@DavidGretzschel ~ I'm actually in the "one brain" group, for quite a few reasons (not the least of which is unified search) -- and this has been my strategy ever since I started using TheBrain

However, I can imagine several reasons why individual brains might be useful:
> Different brains allow users to maintain different sets of pins, which can make a huge difference in managing thought access.
> Although I don't use the timeline, I can imagine it might be helpful to maintain separate timelines for tracking work/personal events.
> If a user has an occasion to share a work brain with others, even just informally, it would (in most cases) be preferable to have personal thoughts in another (private) brain.

Will be interested in what other multiple-brain users say in response to your question, David, since I only create  additional (multiple) brains when testing new brain releases and when sharing topical resources with others. Otherwise, everything else goes into my one megabrain.
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mcaton
My reasoning comes down to sharing.  It's more than just Professional Brain vs. Recreational Brain.  For example, I share a Recipe Brain with my wife, but she has no interest in my woodworking... so that is in a different Brain. 

Matt
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zenfrog

@mcaton @metta  @DavidGretzschel

My reasoning is similar to Matts. Although I am not currently sharing a Brain with anyone, the compartmentalisation kind of helps - role dependant,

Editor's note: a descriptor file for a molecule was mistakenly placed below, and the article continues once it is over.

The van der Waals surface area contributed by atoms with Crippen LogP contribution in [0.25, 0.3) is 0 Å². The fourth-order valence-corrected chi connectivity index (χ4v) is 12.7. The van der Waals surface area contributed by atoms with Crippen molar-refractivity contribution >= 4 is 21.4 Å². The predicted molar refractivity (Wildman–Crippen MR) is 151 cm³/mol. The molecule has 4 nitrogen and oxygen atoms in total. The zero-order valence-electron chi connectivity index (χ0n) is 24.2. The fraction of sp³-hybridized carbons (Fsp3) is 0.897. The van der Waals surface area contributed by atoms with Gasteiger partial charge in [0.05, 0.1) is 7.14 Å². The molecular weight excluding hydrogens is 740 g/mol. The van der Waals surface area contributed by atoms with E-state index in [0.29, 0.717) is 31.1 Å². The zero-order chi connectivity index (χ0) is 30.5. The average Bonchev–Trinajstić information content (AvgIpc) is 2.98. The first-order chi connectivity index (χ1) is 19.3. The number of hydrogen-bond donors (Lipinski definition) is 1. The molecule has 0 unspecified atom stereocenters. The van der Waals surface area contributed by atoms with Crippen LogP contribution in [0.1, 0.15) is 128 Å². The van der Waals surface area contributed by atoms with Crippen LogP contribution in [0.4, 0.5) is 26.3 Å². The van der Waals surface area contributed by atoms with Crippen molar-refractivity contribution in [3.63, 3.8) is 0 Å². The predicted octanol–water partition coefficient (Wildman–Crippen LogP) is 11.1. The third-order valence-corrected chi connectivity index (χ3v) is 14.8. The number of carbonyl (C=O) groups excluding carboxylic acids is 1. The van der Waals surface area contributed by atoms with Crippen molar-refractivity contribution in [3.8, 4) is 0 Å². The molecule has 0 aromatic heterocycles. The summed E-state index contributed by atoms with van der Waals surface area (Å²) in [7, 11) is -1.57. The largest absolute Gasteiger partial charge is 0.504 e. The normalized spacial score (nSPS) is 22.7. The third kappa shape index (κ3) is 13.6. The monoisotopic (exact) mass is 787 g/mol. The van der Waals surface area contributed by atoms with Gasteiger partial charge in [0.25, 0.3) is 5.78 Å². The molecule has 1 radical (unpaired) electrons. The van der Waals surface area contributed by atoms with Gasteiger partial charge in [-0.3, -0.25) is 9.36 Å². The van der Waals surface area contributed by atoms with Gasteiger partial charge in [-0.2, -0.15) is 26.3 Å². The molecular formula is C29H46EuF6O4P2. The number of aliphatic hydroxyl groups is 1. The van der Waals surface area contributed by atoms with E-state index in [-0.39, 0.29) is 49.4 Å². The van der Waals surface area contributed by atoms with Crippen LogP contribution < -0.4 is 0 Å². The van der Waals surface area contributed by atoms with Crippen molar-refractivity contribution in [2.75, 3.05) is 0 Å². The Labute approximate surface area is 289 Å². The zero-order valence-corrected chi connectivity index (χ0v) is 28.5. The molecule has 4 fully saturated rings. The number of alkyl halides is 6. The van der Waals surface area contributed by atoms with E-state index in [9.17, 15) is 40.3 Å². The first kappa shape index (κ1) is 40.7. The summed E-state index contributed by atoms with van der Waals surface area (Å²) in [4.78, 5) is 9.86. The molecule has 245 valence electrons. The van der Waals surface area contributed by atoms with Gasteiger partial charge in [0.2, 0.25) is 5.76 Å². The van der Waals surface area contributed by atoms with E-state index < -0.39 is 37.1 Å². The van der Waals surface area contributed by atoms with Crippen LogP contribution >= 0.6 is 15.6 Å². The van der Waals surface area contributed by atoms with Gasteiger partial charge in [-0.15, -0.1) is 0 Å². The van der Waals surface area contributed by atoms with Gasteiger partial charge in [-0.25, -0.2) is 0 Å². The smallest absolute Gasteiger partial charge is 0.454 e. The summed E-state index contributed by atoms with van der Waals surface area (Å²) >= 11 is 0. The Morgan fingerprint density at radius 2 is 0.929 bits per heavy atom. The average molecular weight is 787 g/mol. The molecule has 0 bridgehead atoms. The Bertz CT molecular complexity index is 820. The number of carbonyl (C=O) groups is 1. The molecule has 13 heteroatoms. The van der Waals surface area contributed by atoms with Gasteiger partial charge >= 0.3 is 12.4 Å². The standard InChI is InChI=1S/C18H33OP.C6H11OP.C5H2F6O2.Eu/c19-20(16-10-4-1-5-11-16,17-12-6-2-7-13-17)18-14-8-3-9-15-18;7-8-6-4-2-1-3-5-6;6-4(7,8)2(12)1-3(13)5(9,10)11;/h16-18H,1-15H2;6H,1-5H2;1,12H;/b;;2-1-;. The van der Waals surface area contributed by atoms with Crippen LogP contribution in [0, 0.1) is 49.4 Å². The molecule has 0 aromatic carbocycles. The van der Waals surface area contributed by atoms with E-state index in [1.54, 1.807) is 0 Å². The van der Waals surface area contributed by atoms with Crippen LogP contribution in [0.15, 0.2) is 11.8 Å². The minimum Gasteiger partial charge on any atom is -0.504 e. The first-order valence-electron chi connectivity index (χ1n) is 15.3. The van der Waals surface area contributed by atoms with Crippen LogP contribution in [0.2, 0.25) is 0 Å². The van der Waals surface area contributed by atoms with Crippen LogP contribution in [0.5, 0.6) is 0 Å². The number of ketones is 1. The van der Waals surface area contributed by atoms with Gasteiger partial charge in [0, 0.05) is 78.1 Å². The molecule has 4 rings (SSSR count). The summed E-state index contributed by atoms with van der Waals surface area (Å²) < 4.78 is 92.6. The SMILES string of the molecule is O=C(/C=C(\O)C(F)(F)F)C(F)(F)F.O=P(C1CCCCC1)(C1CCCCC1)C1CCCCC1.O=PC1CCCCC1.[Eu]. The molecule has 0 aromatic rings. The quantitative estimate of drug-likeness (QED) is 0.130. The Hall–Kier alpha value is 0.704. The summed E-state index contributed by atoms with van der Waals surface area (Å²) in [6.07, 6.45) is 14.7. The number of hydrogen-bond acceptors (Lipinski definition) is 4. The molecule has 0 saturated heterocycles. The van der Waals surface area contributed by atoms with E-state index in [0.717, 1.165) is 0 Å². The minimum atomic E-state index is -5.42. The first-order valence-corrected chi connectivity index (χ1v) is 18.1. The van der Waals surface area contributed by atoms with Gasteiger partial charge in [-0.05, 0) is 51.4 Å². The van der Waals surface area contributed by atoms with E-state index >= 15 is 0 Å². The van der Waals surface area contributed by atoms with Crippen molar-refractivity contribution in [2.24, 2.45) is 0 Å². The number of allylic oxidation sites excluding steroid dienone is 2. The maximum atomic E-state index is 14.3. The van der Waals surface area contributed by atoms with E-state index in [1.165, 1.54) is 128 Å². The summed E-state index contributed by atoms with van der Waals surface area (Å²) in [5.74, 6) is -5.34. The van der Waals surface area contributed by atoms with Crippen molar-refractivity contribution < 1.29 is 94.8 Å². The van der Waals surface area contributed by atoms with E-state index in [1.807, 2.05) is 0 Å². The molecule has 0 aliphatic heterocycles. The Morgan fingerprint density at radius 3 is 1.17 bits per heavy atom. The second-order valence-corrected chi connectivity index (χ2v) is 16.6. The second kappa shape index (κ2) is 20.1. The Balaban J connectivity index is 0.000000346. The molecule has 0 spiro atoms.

I have a Brain for all thing Autism Spectrum, in that I also log relevant info about the social club I run, locally for autistic adults. I like to log birthdays and other useful dates which can sync with Google Cal, get’ its own Cal, this way; I won’t forget one of my guys birthdays! 

Another Brain for my PhD work (biomimetics), I log a lot of date related stuff there, so it too can have its own feed.

Have a collection of other Brains, for various other projects, eg family tree (discovered a whole branch in the US I didn’t know about), or my interest in computer history. 

Think my plan is to merge them into a master Archive Brain when any topic becomes ‘Archive Stage” but until then I try and keep some space between. 


Evernote serves as my general level repository for summaries of information - plain text export of selected thoughts out of the Brain ,so thoughts tags & notes into an EN note for quick reference. Progressive Summarisation is the process https://fortelabs.co/blog/progressive-summarization-a-practical-technique-for-designing-discoverable-notes


My #ThinkFlow System (not “WorkFlow”)  is in 5 parts:
Evernote | Ayoa TheBrain11Walks in NatureMind Mapping with Ink

macOS/iOS

Resident of a small island, the size of the average American parking lot; the land of cricket, tea & warm beer 🏏 ☕️ 🍺 



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metta
@zenfrog ~

Thanks so much for the update! Very much appreciate learning more about your use of TheBrain. ðŸ™‚